Staging describes or categorizes cancer based on how much cancer is in the body and where it was initially diagnosed. This is often referred to as the extent of cancer. Information from tests is used to find out how big the tumor is, what parts of the organ have cancer, if the cancer has spread from where it started and where it has spread. Your healthcare team uses the stage to plan your treatment and predict the outcome (your prognosis).

    The following staging information applies to germline testicular tumors, which account for over 90% of all testicular cancers. The most frequently used staging system for testicular cancer is the TNM staging system. In the case of testicular cancer, there are 4 stages, ie stage 0 followed by stages 1 to 3. For stages 1 to 3, the Roman numerals I, II and III are often used. But in order to make the text clearer, we will use the Arabic numerals 1, 2 and 3. In general, the higher the stage number, the more cancer has spread. Talk to your doctor if you have questions about staging.

    When doctors describe the stage, they can use the words local, regional, or distance. Local means the cancer is only in the testicle and has not spread to other parts of the body. Regional means near or around the testicle. At a distance means in a part of the body farther from the testicle.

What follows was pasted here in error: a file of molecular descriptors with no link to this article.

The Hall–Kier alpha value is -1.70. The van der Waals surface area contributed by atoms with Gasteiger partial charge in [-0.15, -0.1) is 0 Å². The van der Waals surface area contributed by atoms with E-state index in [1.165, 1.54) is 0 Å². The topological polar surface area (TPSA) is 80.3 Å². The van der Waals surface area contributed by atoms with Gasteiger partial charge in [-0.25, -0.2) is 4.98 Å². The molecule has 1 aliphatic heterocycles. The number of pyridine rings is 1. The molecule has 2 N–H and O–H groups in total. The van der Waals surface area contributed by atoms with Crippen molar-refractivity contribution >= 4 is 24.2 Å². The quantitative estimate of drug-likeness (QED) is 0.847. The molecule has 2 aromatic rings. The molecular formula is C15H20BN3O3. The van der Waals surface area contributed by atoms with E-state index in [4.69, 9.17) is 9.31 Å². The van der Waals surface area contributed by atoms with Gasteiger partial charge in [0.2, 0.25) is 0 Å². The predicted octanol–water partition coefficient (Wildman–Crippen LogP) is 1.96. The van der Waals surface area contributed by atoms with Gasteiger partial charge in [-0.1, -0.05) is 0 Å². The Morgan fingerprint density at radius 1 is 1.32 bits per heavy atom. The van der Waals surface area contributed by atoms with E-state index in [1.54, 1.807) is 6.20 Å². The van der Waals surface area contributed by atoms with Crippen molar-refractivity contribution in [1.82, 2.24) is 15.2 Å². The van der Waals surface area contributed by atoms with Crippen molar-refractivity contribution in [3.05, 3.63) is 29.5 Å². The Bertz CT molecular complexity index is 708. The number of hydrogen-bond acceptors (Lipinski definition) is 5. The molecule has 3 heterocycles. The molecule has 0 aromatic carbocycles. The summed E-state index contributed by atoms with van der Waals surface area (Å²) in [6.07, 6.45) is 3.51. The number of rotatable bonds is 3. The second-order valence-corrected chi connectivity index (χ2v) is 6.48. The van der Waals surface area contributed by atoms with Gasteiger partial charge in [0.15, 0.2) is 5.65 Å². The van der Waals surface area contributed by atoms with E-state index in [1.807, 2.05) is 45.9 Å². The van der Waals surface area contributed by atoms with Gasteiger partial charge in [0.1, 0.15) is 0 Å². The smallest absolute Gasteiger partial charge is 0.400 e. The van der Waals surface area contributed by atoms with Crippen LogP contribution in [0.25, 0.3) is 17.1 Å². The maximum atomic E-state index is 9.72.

Diagram of testis

    To help determine the stage of testicular cancer, doctors also take into consideration the level of certain tumor markers in the blood after surgery to remove the testicle (orchiectomy). If the levels of tumor markers are higher than normal for stage 1 cancer, an S is added at stage which then becomes stage 1S.

    Stage 0 (carcinoma in situ)
    There is a precancerous condition in the testis called germline neoplasia in situ. It is also called intratubular germline neoplasia.

    Stage 1A
    The tumor is in the testis and epididymis but may have spread to the inner layer of the membrane around the testis (albuginea). All tumor marker levels are normal.

    Stage 1B
    The tumor is located in one of the following structures:

    it is present in the testis and epididymis and has spread to blood vessels or lymphatics in the testis;
    it has invaded the outer layer of the membrane that surrounds the testis (vaginal tunica);
    it has invaded the spermatic cord or scrotum and may have spread to blood vessels or lymphatics in the testis.
    All tumor marker levels are normal.

    Stage 1S
    The tumor is found anywhere in the testis, spermatic cord, or scrotum, and 1 or more tumor markers are higher than normal.

    Stage 2A
    The cancer has spread to 1 or more lymph nodes in the groin, and they are no more than 2 cm in length. The levels of tumor markers may be slightly higher than normal.

    Stage 2B
    The cancer has spread to 1 or more lymph nodes in the groin, and they are between 2 and 5 cm long. The levels of tumor markers may be slightly higher than normal.